Featured Artist: Linzi Raudabaugh

Linzi Raudabaugh is the featured artist for January and February 2024. She creates minimalist and abstract art utilizing a hyper-realistic approach. Inspired by natural beauty and rhythm, Linzi has created art in all mediums: pencil, acrylic, oil, watercolor, and mixed media. Shelby Pizzarro recently caught up with Linzi.

An Interview with the Artist

Meet Linzi

My name is Linzi Raudabaugh, and I am a 33 year old self-taught artist and dispatcher for PSH Life Lion. Both caring for people and art have always been my purpose in life, so when I create, it’s often depicted from the beauty in the people that I see all around. Humanity will always be my favorite subject to render. I work with all mediums and can create minimalist and abstract art, but tend to stick to a hyper-realistic approach. I’ve created art ranging in size from a handful of children’s books illustrations all the way to large scale realistic canvas decor. Anything you could imagine, I can commission! I hope that my art makes your heart sing.

What is the source of your inspiration?

The source of my inspiration often comes from things with great expression. It could be in the way that my subject’s face crinkles when they laugh, or the way the light plays off an object. I find beauty and rhythm in everything, so if it catches my eye and inspires me, I go on to render it on paper or a canvas.

How would you describe your art?

The first photocollage of art by Dillsburg Library's featured artist for Jan-Feb 2024. I would describe it as hyper-realistic. While I can draw or paint subjects in a more simple manner, I tend to stick to references with a great amount of detail and then I hyper-focus on those details. I have always enjoyed realistic art, so I often stick with creating people or animals that have imperfections. I focus on heavily contrasting those areas (which I find the most beautiful and fun to draw).

What do you enjoy most about creating new art?

I’d have to say the way that it moves someone! If I can evoke some kind of emotion out of one person—whether it’s tears, a gasp, or anything of the like—then I feel over the moon. I also enjoy the sense of rhythm when I create a new piece. I often listen to cinematic music as I create, which makes me feel closer to what I am portraying on paper. 

How do you start new work? Is your process always the same? If not, how does it change?

My process when starting a new piece of work is generally the same, with the exception that sometimes I may work into a different area first. Usually I begin by soft-drafting a rough sketch or guideline to ensure that my proportions are correct. This can be tricky if I am creating a subject that has asymmetrical features. Thereafter I will start building in the value and then heavily focus on perfecting each detail.

Do you have a favorite or “go to” technique when starting a work?

If I am using graphite/carbon pencils, my favorite technique to use is an electric eraser and an Exacto knife for highlights. Then I use tortillions for blending. There is also a graphite pencil mixed with carbon that I really enjoy using for getting my shadows pitch black without any shine. If I am using colored pencils, my favorite technique is burnishing the array of color with a white or clear pencil. This gives the piece its smooth appearance. I also thoroughly enjoy varnishing the final product, especially if it’s a painted canvas.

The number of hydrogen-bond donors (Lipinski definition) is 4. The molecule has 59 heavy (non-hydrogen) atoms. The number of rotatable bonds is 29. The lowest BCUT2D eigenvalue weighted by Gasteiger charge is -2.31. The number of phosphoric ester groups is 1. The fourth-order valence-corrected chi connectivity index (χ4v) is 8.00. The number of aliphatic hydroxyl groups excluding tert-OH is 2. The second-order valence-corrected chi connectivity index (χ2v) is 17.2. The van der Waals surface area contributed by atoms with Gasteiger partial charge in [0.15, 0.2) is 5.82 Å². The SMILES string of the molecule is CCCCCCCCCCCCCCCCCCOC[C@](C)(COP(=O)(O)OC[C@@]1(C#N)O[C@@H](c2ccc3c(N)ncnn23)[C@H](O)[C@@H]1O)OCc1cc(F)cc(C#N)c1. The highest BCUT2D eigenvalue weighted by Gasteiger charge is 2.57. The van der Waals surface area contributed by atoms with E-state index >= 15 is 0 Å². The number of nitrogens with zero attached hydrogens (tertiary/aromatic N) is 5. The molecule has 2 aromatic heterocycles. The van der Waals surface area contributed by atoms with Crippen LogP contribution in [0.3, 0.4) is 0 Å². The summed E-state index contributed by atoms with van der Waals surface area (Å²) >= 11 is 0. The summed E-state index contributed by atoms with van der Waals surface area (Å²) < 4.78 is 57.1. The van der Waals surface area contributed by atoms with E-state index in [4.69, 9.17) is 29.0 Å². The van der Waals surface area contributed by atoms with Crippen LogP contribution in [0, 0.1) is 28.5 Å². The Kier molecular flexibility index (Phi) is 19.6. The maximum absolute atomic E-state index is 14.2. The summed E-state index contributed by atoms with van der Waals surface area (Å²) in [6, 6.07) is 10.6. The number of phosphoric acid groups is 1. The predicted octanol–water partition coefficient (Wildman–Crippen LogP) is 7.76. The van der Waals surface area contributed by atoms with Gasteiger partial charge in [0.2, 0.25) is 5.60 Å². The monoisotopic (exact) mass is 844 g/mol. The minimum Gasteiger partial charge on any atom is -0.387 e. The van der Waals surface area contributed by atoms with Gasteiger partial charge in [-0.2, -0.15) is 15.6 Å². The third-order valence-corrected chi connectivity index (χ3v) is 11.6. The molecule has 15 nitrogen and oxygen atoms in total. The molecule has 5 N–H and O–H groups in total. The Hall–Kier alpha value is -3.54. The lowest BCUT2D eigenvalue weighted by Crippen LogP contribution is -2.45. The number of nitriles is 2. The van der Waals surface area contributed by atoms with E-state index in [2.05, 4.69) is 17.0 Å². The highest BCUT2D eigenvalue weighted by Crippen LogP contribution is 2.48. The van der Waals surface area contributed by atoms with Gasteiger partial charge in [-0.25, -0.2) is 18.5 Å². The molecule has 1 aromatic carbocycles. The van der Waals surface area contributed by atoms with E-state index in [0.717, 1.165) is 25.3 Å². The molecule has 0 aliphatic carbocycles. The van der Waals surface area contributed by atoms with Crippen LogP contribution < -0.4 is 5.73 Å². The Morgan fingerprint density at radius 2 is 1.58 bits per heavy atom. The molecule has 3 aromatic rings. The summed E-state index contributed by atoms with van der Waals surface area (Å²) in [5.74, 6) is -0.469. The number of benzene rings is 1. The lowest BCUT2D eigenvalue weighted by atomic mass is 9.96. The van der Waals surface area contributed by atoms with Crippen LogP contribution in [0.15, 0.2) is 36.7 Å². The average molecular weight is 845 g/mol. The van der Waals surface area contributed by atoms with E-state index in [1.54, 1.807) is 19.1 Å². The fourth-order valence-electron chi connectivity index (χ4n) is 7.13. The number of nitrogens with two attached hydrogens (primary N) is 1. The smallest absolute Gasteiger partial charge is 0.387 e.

Do you have a favorite medium? Has your preference changed over the years?

The second photocollage of art by Dillsburg Library's featured artist for Jan-Feb 2024. My preference wavers, honestly. I was originally a black and white artist, but then discovered that I can work into values with colored pencil as well. It’s certainly more challenging working in colored pencils, as you never use just one solid color, especially when working with skin tones. For example, you need to use complementary colors instead of just layering more regular graphite pencil.

Do you ever experience a creative block? If so, how do you rejuvenate your creativity?

If I have a creative block, I won’t often find myself trying to create. When I feel hyper-inspired is usually when I rush to the art store to purchase new supplies. Sometimes that alone excites me enough to sit for hours to create something.
I find everything in life aesthetically pleasing—so lighting, sounds, smells, and colors quickly snap me back into creative mode.

Do you have a favorite/inspirational quote?

Ooo, this is a difficult one because I have so many! I forget who quoted it and I’m going to give my rendition, “Music moves our souls where our thoughts are too painful to say out loud.” I feel the same way about art. They’re both an intricate dance and web of emotions and I love to feel.

Do you have any current or future projects you’d like to share?

I would love to do a series of 18×24 hyper-focused pieces of black and white. I.e., Water droplets on a can, lace on a Victorian dress, etc. I’d like to really hone in on these details on a grand scale. Finding the time is tricky, though, as my career as a dispatcher in EMS takes up a good chunk. Twelve hours of that and alternating the other half with sleep doesn’t leave a lot of time!

Contact the Artist

People can reach me via phone at 717-836-6634 or by email at [email protected] 
I do commissions, anywhere from illustrations to realism, and I work with all mediums including pencil, acrylic, oil, watercolor, and mixed media. 

Visit Dillsburg Library

Linzi Raudabaugh’s artwork can be seen at Dillsburg Library during January and February 2024 during open hours: Mon-Thurs 10am-8pm, Fri 10am-3pm, and Sat 10am-5pm. The Dillsburg Area Public Library is located at 204 Mumper Lane in Dillsburg. We look forward to seeing you!